There’s a lot of talk about viruses these days. Prior to COVID-19, when you heard the word “virus,” most of us thought about our computers. Cyber-security terminology has borrowed from the biological world because of the similar ways that viruses spread. Both rely on hosts for transmission and can be prevented with a vaccine, which for a computer comes in the form of security protocols and antivirus software.
If you’ve got employee and client information, banking numbers, ACH electronic, bank-to-bank transfers, credit card type transactions, stored on your computer, you just opened up those files to a perpetrator slipping in and getting any of that data.
For transportation companies, it can even go worse than that. If somebody wanted to, they could hack into and look at your routes and see where you’re parking your trucks overnight. If you’re an over-the-road hauler or perform pickups and deliveries with domicile drivers, it’s not unusual for a loaded trailer to be sitting somewhere unattended. If a crook knows the location, they can break into the trailer and steal the freight before you even know it’s happened.
The process of hacking and stealing data is not terribly complex. Many smaller companies conduct business using software that is installed directly on their computer, and more often than not — no disrespect intended, it’s the user’s fault when something bad happens. Most of the time, they’ve left themselves vulnerable by picking simple passwords, such as family birthdates or even their own name, and forgetting to update antivirus software on a regular basis.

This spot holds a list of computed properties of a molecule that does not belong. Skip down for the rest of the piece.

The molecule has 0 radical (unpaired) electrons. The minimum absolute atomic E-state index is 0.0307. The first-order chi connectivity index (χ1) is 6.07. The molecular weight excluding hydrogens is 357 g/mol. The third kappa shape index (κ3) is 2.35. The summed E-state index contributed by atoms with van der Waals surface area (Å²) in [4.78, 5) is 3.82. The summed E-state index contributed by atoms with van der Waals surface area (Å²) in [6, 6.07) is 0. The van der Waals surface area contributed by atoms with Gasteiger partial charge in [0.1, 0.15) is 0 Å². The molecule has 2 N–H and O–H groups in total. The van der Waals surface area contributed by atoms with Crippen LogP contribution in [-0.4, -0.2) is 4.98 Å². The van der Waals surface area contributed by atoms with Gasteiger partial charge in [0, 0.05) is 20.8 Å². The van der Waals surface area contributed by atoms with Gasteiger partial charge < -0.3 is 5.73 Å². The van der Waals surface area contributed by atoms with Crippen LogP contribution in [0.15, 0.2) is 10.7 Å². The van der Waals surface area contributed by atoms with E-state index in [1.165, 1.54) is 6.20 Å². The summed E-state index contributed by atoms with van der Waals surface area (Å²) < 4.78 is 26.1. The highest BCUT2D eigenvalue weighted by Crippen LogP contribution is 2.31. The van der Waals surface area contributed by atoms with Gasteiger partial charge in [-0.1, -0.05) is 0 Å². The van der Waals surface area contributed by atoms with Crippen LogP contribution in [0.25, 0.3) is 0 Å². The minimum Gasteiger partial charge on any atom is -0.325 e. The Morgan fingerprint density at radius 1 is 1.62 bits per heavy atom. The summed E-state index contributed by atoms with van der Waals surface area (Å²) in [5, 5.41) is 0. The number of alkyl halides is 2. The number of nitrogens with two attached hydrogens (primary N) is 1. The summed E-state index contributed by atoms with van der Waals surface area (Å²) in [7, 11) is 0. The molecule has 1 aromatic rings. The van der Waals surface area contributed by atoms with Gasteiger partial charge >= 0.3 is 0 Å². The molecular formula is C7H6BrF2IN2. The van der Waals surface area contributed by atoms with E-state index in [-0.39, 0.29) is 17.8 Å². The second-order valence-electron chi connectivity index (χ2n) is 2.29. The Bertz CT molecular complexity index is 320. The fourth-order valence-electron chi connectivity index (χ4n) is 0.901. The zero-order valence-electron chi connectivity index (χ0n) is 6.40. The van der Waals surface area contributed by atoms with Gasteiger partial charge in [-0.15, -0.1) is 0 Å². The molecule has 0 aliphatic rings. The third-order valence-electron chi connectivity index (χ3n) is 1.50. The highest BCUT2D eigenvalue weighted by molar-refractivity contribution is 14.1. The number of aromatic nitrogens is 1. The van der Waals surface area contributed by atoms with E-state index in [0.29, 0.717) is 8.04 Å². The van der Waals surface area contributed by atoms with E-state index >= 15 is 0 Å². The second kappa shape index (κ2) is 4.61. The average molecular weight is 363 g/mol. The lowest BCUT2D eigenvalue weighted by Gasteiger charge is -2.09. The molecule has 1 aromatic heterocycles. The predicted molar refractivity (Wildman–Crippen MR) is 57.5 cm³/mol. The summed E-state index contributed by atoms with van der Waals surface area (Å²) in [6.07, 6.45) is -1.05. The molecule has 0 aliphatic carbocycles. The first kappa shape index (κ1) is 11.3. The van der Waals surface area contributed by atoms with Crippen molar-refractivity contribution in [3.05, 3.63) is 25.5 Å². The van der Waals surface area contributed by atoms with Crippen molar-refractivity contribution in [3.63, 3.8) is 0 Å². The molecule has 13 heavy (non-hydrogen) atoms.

.A common form of a piracy is called ransomware. According to Norton, a leading supplier of antivirus software, ransomware “holds your personal files hostage, keeping you from your documents, photos, and financial information. Those files are still on your computer, but the malware has encrypted your device, making the data stored on your computer or mobile device inaccessible.”
Hackers typically crawl around in a company’s network for weeks before posting a ransom amount the business must pay to have its data decrypted before it is released on public websites or on the dark web. They can also use the information they steal from one company to craft and forward a convincing email to another company — a vendor or customer with which they are familiar — that is likely to open it; then their data has also been compromised.
We try not to be too biased, but cloud-based software (SaaS) is the safest, and most secure, way to operate and manage your business. Since SaaS applications, like those designed by BOLT, aren’t installed on your personal computer, but are instead browser-based, with data stored behind encrypted firewalls on third-party servers, there’s nothing on your computer to steal.
It’s not just virtual protection. These data centers are like military bases that are strictly monitored 24/7/365 — only authorized personnel have access to the premises, and onsite staff members provide additional protection against unauthorized entry and security breaches. Four times a year, security experts assess the security state of all BOLT applications and environments, and provide notice on critical updates they’ve put in place to protect our software
Every time you update anything on your BOLT system, your input is encrypted and backed up. We’ve also built protections directly into our software, so there is no way to enter unasked for information, such as departure times, payload manifests or destinations. We will NEVER require your personal identification (such as bank accounts or Social Security numbers) other than your name. Consequently, it’s impossible to squirrel in any kind of infectious viruses or malicious software.